version of the Inverted L Multi-Band 10-80m Antenna
Fence Wire- I prefer electric fence wire for all my latest
antenna experiments. It has worked
well for QPR camping, outings, and emergency preparedness, as well as fixed base antennas. I keep a 50
meter roll on a bolt with a
rechargeable drill to retrieve the antenna wire, and a cheap fishing
pole, 10lb line with 1oz sinkers, in
my camping bag. This is all I've ever needed to throw a long wire up in the trees. In this inverted
L, limited space was what was driving
me, so I used every inch of wire I could fit.
I'm using an
ICOM 730 & LDG Z-100 auto-tuner,
so I didn't get too concerned about measuring. I just got it up as high as I could, at as steep
and angle as possible & hoped for
the best. The results were satisfying.
It is important to
use battery grease or similar
compound when connecting copper to aluminum or grounding the feed point. I used spray electric
tape over all exposed connections.
My home has a complete metal outer shell, a new metal roof,
and aluminum siding which is buried
at the base about 5-6 on average. I believe I'm well grounded.
The total length
of the antenna is about 100 ft. 70 feet to the bend, then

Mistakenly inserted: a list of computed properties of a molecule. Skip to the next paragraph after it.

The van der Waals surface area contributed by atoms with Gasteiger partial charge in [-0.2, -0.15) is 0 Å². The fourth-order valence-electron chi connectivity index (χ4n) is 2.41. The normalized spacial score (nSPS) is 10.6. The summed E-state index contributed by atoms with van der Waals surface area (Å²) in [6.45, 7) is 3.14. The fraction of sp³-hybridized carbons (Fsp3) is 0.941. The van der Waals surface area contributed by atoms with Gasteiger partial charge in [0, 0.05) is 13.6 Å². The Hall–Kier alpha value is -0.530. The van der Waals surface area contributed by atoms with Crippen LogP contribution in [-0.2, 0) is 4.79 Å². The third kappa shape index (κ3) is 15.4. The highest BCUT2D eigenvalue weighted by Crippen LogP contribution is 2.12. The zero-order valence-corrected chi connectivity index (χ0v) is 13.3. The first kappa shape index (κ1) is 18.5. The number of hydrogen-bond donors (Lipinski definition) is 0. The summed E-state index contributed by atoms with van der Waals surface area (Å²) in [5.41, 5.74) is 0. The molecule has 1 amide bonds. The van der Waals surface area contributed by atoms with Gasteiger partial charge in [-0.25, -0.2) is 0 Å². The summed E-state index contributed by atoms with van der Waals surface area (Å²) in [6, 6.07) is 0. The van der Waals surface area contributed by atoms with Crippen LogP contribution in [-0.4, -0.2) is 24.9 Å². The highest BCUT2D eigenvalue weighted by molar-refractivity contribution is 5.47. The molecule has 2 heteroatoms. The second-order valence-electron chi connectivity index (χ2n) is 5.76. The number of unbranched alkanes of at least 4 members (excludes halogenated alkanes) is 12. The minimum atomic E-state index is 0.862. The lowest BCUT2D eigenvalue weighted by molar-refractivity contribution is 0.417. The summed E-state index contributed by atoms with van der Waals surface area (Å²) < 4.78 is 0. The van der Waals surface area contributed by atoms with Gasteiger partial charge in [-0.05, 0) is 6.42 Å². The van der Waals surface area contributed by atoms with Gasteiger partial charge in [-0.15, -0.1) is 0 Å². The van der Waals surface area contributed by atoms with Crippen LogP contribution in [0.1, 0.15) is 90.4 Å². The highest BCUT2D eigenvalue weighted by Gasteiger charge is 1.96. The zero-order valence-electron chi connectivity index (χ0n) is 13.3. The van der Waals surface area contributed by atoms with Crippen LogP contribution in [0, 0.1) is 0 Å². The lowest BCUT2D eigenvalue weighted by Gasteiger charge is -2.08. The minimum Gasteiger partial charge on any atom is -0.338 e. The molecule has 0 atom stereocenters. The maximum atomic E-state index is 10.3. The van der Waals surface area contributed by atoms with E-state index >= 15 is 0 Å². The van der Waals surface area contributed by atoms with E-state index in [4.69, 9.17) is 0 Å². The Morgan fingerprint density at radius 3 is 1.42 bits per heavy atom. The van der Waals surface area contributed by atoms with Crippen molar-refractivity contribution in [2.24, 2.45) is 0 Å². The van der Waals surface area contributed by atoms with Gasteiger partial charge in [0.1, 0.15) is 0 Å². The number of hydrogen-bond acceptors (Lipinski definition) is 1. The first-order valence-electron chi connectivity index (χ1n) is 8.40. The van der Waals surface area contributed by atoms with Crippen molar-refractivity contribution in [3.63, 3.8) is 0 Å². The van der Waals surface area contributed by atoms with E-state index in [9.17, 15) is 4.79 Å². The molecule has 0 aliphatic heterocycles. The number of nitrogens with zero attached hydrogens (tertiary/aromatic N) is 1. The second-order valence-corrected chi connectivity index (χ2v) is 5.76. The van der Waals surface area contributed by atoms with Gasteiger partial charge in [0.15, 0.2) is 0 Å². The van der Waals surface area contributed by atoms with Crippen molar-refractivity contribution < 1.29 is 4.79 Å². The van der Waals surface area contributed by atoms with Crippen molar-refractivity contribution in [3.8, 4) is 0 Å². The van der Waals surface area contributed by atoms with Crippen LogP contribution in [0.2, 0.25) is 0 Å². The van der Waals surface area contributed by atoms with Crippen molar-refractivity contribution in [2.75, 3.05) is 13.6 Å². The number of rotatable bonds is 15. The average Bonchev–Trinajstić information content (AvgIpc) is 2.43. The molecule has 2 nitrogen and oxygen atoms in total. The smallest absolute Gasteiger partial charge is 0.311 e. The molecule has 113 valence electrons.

about 30' down at an angle to the pole extension. These
dimensions were used to add the maximum length of wire and
stay within my property lines. With the 70Ft straight wire
alone, I could get 80m, but not 40. I shortened cautiously,
then I got 40m, but lost 80m. When I added the vertical
section, I got 80-10m and my little autotuner will tune it all
at full band widths.
So far this is a very quiet
antenna and I'm receiving better reports than the carolina windom I
had previously. It is very well grounded! Net controls on 40
& 80m tell me it's the best signal I've had yet & with
a small lot, that's important to me.
Guanella Balun- http://www.n0ss.net/qrp_4-1_guanella-type_balun.pdf
This balun was simple
to build and works as written. I ran Heliax from my rig to the feed point, which is at the left of the
picture, above my metal roof about 5
feet mounted on a used golf course flag pole. One end is run a short
distance to the metal roof, the other
end extends the full length of my home & shed to a 35 ft mast with a 5 ft fiberglass extension, then
drops about 30 ft to about 7 ft off
the ground mounted to a horizontal PVC extension from the
shed keeping the wire away from the
metal building. I have a pulley at the tip of the pole, polynylon rope, an insulator and can easily
lower the antenna when needed or
stormy weather. With the wire laying on a metal roof, lighting strikes are of minor concern.
Any questions or suggestions please email
rick at my
After much on the air
It performed marginally on 75M and not
very impressive on the higher bands, so I removed the balun at the
feed point, threaded an SO-239 into my metal roof and feed it
directly to the wire from there, leaving the flag pole in place to
give elevation off the roof for a few feet.
The metal roof can now act more like a
ground plane. I ran the transmitter to a manual home-brew roller
inductor tuner, and the bi-pass switch goes thru the auto tuner. It
auto tunes nicely on the higher bands with improved performance. I
bi-passed the auto-tuner and use the manual for 75m with improved
performance. If the connection at the SO-239 holds up it should work
well for some time.